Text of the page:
New Technology for Diagnosing and Treating Cancer in our Pets

We see technological advances all the time in our lives and in our practice.  Things that we couldn’t even imagine ten years ago are happening every day.  I am going to reveal my age here, but when I first started practicing as a veterinarian few private practices had X-ray machines, and all of them used film for radiographs.  Now many practices have digital radiography and can take a radiograph and e-mail it to a radiologist within minutes.  Hopefully these changes in technology are used to improve the level of care we can provide to our patients.

Imaging is one area where technology has improved in leaps and bounds.  Today Computed Tomography (CT) and Magnetic Resonance Imaging (MRI) are available in many different veterinary centers.  PET scans (Positron Emission Tomography) are available at some veterinary schools.  These tools allow us to get an incredibly detailed look inside the body to identify diseases.  When it comes to cancer accurate imaging is crucial to help diagnose tumors and to identify exactly where the tumor is in relation to the normal tissues.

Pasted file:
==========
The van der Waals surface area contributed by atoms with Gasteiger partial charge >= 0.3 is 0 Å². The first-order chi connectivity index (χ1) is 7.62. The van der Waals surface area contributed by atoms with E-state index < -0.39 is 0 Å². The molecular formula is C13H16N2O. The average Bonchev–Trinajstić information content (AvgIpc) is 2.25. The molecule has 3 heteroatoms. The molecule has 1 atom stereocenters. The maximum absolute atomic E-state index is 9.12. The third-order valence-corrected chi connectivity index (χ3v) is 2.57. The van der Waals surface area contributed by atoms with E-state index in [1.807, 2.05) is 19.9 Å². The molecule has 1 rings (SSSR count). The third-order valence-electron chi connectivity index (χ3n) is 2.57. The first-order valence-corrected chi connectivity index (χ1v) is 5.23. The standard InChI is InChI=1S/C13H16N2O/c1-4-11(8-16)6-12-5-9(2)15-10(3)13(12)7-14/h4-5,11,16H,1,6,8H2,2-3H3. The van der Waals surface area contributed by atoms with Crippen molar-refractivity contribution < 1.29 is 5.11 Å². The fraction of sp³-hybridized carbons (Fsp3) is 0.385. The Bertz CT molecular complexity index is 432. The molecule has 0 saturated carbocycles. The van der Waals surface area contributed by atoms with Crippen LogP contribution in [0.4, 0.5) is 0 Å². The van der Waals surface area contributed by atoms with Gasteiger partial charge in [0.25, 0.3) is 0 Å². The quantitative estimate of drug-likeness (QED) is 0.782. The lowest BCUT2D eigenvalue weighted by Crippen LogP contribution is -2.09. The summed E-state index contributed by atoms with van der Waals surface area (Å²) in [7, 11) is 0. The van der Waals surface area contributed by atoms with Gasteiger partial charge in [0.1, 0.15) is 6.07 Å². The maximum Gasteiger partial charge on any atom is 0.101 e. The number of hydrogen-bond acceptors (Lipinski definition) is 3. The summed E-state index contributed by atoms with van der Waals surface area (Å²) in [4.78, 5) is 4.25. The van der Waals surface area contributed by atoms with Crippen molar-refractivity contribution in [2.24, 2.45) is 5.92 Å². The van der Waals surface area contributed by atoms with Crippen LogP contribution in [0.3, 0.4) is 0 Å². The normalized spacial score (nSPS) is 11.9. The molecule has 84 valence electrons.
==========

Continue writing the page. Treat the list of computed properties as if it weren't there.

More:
However, this technology is not just useful for diagnosis.  New advances in technology are changing the ways that we are able to treat tumors.  There are approximately 70 centers in the world that have radiation therapy capabilities for treating animals.  Most of these facilities have linear accelerators for treating cancer, which allow us to focus radiation to the tumor, while avoiding the normal tissues.  Some of these facilities have a technology called intensity modulated radiation therapy (IMRT) or stereotactic radiation.  These techniques, used with advanced imaging techniques, allow us to truly pinpoint the radiation to the tumor, and minimize the dose of radiation to any normal tissues in the area.  By doing this we are able to effectively treat pets with cancer, while minimizing damage to their normal tissues…helping us achieve our goal of effectively treating cancer, while keeping our patient’s quality of life as normal as possible.

I look forward to seeing what the next ten years brings to allow us to provide the best care possible for our patients with cancer.